Whether you are a manufacturer or a retailer, a mid-sized company, or someone with a small business that caters to various customers and clients in a niche market, understanding consumer behaviour is vital for your business to succeed.  Traditional market research or Big Research is the most often used tool for that.

With research, marketers aim to extract helpful data from consumers for predicting behaviour and future preferences, and to plan their brand accordingly.

Research is a useful tool, yes, but it often becomes a crutch. Using research data to inform every aspect of a product, brand, or campaign may seem like a scientifically-sound idea, but it is very dangerous in practice.

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Market research, and the information it uncovers, is inherently flawed. It’s flawed because what research asks respondents to do – to rationalize the irrational – is nearly impossible. The factors that affect what we do and why we do are mostly unknown to us and impossible to put into words or rate on a 10-point scale. Research asks us to post-rationalize our actions, assigning sensible reasons to our past decisions, whether they actually played a part in them or not.


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And of course, there is the classic question of “How many responses do you really need?”  This simple question is a never-ending dilemma. A larger sample can yield more accurate results — but excessive responses can be an expensive affair. On the other hand, a very small sample size may not represent the universe.

In the mid-1980s, the Coca-Cola Company made a decision to introduce a new beverage product. The company had evidence that taste was the single most important cause of Coke’s decline in the market share in the late 1970s and early 1980s. A new product dubbed “New Coke” was developed that was sweeter than the original-formula Coke.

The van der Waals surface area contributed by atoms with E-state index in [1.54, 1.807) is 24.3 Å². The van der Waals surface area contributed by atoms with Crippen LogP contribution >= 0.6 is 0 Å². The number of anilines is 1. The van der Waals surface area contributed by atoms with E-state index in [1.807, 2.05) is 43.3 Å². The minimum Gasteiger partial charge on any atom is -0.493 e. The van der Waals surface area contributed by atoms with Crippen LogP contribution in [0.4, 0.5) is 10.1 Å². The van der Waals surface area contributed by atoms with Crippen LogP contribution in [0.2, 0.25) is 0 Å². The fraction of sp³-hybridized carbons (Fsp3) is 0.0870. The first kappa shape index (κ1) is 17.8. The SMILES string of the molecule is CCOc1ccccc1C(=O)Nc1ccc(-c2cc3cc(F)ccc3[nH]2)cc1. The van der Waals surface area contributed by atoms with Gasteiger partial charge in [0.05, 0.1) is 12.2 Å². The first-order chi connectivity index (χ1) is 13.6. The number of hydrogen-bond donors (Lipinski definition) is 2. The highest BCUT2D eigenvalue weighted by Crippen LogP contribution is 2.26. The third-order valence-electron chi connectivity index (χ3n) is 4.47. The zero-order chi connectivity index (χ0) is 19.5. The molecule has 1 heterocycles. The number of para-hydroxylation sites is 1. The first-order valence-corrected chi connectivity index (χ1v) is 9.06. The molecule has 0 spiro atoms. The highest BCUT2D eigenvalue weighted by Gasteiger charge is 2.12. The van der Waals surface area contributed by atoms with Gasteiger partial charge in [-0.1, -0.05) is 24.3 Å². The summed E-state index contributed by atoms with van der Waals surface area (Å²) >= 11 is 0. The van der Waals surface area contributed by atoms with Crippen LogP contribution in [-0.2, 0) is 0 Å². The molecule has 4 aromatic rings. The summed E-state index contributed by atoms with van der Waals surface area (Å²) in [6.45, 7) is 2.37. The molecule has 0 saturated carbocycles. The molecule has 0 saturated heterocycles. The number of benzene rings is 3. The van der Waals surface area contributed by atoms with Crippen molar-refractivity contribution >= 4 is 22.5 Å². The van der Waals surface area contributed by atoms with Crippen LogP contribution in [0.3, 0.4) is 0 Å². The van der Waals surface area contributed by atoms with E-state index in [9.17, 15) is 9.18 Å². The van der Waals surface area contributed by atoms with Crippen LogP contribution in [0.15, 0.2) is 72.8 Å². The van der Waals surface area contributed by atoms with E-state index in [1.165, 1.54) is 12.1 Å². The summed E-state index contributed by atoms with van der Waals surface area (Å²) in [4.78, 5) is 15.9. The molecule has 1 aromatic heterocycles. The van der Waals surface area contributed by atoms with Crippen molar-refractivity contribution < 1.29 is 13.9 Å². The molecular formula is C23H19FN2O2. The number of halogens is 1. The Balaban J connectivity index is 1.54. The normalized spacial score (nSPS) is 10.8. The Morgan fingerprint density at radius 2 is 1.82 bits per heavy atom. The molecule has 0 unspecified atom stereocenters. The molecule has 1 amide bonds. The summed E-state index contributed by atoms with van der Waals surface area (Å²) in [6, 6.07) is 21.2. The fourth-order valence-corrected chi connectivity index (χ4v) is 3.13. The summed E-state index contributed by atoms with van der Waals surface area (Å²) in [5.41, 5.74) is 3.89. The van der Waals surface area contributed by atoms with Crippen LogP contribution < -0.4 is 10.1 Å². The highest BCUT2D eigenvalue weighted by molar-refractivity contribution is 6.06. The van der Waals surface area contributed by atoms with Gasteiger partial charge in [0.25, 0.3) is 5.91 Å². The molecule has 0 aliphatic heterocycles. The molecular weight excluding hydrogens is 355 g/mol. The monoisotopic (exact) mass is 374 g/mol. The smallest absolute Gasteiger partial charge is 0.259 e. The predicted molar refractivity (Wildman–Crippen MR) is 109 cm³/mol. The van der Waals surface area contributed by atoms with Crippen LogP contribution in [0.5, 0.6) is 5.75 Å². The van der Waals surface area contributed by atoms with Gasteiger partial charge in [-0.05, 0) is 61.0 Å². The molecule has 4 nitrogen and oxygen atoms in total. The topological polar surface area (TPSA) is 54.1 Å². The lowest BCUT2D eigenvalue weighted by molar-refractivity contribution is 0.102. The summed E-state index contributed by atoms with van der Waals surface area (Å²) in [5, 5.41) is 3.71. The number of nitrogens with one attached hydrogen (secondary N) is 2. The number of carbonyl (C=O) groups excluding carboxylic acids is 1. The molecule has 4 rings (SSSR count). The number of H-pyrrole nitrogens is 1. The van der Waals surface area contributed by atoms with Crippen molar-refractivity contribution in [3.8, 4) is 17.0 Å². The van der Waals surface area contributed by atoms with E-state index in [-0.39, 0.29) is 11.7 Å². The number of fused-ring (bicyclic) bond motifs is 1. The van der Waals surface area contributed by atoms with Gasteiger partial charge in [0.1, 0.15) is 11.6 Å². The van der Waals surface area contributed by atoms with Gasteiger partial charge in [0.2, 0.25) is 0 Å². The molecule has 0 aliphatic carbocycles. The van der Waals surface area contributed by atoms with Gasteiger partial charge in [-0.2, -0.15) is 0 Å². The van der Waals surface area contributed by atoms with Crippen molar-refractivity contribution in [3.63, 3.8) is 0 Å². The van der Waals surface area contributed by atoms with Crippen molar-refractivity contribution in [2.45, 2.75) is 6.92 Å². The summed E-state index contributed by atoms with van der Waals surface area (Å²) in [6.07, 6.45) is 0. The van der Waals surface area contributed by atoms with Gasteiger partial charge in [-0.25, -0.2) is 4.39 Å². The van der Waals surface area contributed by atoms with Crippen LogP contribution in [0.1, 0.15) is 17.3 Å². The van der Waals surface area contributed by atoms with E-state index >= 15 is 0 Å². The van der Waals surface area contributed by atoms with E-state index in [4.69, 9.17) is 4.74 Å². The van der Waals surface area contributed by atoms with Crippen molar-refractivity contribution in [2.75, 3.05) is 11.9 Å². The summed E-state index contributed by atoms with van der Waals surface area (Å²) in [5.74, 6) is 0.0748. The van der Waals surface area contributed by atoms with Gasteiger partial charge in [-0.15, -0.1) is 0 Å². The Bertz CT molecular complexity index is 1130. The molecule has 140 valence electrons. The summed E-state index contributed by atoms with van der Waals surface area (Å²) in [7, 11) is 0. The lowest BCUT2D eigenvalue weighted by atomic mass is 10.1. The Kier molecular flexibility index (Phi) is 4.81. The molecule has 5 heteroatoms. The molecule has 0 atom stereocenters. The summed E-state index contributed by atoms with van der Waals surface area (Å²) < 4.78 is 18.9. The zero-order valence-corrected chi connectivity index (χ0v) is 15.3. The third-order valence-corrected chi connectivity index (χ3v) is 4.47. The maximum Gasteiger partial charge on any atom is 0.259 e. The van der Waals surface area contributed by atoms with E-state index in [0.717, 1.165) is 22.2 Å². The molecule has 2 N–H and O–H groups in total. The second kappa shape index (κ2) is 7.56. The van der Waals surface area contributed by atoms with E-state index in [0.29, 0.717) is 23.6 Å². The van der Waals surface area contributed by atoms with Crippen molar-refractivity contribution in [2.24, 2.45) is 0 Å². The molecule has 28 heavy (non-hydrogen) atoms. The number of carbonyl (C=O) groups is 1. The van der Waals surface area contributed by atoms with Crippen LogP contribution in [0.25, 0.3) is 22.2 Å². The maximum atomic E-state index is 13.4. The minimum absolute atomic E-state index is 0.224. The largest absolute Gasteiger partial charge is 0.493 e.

Almost 200,000 blind product taste tests were conducted in the United States, and more than one-half of the participants favoured New Coke over both the original formula and Pepsi. The new product was introduced and the original formula was withdrawn from the market. This turned out to be a big mistake! Eventually, the company reintroduced the original formula as Coke Classic and tried to market the two products simultaneously.

Ultimately, New Coke was withdrawn from the market.

What went wrong?

There was a flaw in the market research taste tests that were conducted: They assumed that taste was the deciding factor in consumer purchase behavior. Consumers were not told that only one product would be marketed. Thus, they were not asked whether they would give up the original formula for New Coke.

In recent times, the growth of information technology has transformed market research, with a growing number of analysts learning about consumer preferences and buying habits by mining massive sets of quantitative data and employing complex algorithms to uncover patterns and correlations that enable more effective marketing. Data mining often gives businesses enormous amounts of information about their customers’ behaviors and buying habits, enabling them to do effective marketing.

For example, through data mining, online retailers these days have features that tells a potential customer that people who like one particular product also like certain other items or recommend products to them based on their behaviour on the site.

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